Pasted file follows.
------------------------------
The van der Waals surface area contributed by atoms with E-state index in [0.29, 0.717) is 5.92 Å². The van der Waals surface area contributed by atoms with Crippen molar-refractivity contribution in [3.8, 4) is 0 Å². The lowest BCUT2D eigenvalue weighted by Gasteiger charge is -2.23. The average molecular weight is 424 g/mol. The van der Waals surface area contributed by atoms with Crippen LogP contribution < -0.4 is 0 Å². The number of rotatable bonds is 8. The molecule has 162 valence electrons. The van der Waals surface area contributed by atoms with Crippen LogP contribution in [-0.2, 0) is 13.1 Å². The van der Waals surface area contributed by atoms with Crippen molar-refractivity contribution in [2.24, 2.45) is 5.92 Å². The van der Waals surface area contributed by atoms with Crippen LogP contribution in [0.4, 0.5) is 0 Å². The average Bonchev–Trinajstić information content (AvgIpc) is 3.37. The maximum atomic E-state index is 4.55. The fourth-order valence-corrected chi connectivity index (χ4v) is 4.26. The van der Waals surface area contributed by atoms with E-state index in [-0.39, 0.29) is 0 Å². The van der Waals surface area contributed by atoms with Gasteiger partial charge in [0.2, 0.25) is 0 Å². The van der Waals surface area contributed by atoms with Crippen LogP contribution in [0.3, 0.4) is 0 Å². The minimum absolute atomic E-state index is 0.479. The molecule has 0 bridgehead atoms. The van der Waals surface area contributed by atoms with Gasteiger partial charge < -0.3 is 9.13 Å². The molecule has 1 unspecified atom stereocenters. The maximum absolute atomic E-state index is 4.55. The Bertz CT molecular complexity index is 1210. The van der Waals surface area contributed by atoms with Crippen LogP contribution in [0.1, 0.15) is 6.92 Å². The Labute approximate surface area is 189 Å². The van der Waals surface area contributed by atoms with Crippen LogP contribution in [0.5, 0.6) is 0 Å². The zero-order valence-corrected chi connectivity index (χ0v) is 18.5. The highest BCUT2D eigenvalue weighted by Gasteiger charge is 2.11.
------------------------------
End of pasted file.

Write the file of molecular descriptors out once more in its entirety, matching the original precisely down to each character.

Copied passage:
The van der Waals surface area contributed by atoms with E-state index in [0.29, 0.717) is 5.92 Å². The van der Waals surface area contributed by atoms with Crippen molar-refractivity contribution in [3.8, 4) is 0 Å². The lowest BCUT2D eigenvalue weighted by Gasteiger charge is -2.23. The average molecular weight is 424 g/mol. The van der Waals surface area contributed by atoms with Crippen LogP contribution < -0.4 is 0 Å². The number of rotatable bonds is 8. The molecule has 162 valence electrons. The van der Waals surface area contributed by atoms with Crippen LogP contribution in [-0.2, 0) is 13.1 Å². The van der Waals surface area contributed by atoms with Crippen molar-refractivity contribution in [2.24, 2.45) is 5.92 Å². The van der Waals surface area contributed by atoms with Crippen LogP contribution in [0.4, 0.5) is 0 Å². The average Bonchev–Trinajstić information content (AvgIpc) is 3.37. The maximum atomic E-state index is 4.55. The fourth-order valence-corrected chi connectivity index (χ4v) is 4.26. The van der Waals surface area contributed by atoms with E-state index in [-0.39, 0.29) is 0 Å². The van der Waals surface area contributed by atoms with Gasteiger partial charge in [0.2, 0.25) is 0 Å². The van der Waals surface area contributed by atoms with Crippen LogP contribution in [0.3, 0.4) is 0 Å². The minimum absolute atomic E-state index is 0.479. The molecule has 0 bridgehead atoms. The van der Waals surface area contributed by atoms with Gasteiger partial charge < -0.3 is 9.13 Å². The molecule has 1 unspecified atom stereocenters. The maximum absolute atomic E-state index is 4.55. The Bertz CT molecular complexity index is 1210. The van der Waals surface area contributed by atoms with Crippen LogP contribution in [0.1, 0.15) is 6.92 Å². The Labute approximate surface area is 189 Å². The van der Waals surface area contributed by atoms with Crippen LogP contribution in [0.5, 0.6) is 0 Å². The zero-order valence-corrected chi connectivity index (χ0v) is 18.5. The highest BCUT2D eigenvalue weighted by Gasteiger charge is 2.11.